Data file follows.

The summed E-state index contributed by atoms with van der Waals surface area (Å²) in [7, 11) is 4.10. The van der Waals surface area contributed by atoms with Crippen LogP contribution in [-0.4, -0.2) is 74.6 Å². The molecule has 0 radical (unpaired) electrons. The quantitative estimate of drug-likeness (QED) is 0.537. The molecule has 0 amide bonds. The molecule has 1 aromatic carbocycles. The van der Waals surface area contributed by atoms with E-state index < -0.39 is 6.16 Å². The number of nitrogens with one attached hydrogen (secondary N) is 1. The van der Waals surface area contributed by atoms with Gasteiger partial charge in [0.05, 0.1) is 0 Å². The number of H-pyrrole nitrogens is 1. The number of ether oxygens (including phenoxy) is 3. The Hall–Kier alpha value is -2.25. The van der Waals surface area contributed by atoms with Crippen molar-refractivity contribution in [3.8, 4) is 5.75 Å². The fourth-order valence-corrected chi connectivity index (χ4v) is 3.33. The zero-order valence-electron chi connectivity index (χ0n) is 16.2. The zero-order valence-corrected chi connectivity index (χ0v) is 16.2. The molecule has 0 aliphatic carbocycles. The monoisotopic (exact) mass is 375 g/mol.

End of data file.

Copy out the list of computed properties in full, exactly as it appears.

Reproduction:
The summed E-state index contributed by atoms with van der Waals surface area (Å²) in [7, 11) is 4.10. The van der Waals surface area contributed by atoms with Crippen LogP contribution in [-0.4, -0.2) is 74.6 Å². The molecule has 0 radical (unpaired) electrons. The quantitative estimate of drug-likeness (QED) is 0.537. The molecule has 0 amide bonds. The molecule has 1 aromatic carbocycles. The van der Waals surface area contributed by atoms with E-state index < -0.39 is 6.16 Å². The number of nitrogens with one attached hydrogen (secondary N) is 1. The van der Waals surface area contributed by atoms with Gasteiger partial charge in [0.05, 0.1) is 0 Å². The number of H-pyrrole nitrogens is 1. The number of ether oxygens (including phenoxy) is 3. The Hall–Kier alpha value is -2.25. The van der Waals surface area contributed by atoms with Crippen molar-refractivity contribution in [3.8, 4) is 5.75 Å². The fourth-order valence-corrected chi connectivity index (χ4v) is 3.33. The zero-order valence-electron chi connectivity index (χ0n) is 16.2. The zero-order valence-corrected chi connectivity index (χ0v) is 16.2. The molecule has 0 aliphatic carbocycles. The monoisotopic (exact) mass is 375 g/mol.